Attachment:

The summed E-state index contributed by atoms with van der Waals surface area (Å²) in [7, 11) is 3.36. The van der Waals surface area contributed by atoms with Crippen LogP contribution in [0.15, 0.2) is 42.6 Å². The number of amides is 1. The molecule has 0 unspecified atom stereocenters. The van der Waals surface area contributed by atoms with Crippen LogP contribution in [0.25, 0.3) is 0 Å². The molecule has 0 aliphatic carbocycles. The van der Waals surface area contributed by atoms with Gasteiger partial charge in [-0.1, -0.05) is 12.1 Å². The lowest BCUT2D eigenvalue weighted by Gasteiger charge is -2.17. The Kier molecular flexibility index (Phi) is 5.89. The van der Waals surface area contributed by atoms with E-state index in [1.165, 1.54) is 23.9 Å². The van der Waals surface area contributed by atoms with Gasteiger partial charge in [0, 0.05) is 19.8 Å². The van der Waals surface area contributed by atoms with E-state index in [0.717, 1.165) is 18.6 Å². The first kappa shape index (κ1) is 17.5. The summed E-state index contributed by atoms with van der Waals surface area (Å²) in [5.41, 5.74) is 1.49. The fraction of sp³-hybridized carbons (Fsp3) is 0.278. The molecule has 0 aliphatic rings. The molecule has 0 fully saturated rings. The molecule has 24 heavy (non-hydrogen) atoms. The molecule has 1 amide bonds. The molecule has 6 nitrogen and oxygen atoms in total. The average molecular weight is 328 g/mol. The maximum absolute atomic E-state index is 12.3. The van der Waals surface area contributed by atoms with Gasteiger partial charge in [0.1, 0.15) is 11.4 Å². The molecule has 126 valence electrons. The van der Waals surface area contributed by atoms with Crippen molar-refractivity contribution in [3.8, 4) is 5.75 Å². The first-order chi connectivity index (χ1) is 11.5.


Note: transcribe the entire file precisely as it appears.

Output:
The summed E-state index contributed by atoms with van der Waals surface area (Å²) in [7, 11) is 3.36. The van der Waals surface area contributed by atoms with Crippen LogP contribution in [0.15, 0.2) is 42.6 Å². The number of amides is 1. The molecule has 0 unspecified atom stereocenters. The van der Waals surface area contributed by atoms with Crippen LogP contribution in [0.25, 0.3) is 0 Å². The molecule has 0 aliphatic carbocycles. The van der Waals surface area contributed by atoms with Gasteiger partial charge in [-0.1, -0.05) is 12.1 Å². The lowest BCUT2D eigenvalue weighted by Gasteiger charge is -2.17. The Kier molecular flexibility index (Phi) is 5.89. The van der Waals surface area contributed by atoms with E-state index in [1.165, 1.54) is 23.9 Å². The van der Waals surface area contributed by atoms with Gasteiger partial charge in [0, 0.05) is 19.8 Å². The van der Waals surface area contributed by atoms with E-state index in [0.717, 1.165) is 18.6 Å². The first kappa shape index (κ1) is 17.5. The summed E-state index contributed by atoms with van der Waals surface area (Å²) in [5.41, 5.74) is 1.49. The fraction of sp³-hybridized carbons (Fsp3) is 0.278. The molecule has 0 aliphatic rings. The molecule has 0 fully saturated rings. The molecule has 24 heavy (non-hydrogen) atoms. The molecule has 1 amide bonds. The molecule has 6 nitrogen and oxygen atoms in total. The average molecular weight is 328 g/mol. The maximum absolute atomic E-state index is 12.3. The van der Waals surface area contributed by atoms with Gasteiger partial charge in [0.1, 0.15) is 11.4 Å². The molecule has 126 valence electrons. The van der Waals surface area contributed by atoms with Crippen molar-refractivity contribution in [3.8, 4) is 5.75 Å². The first-order chi connectivity index (χ1) is 11.5.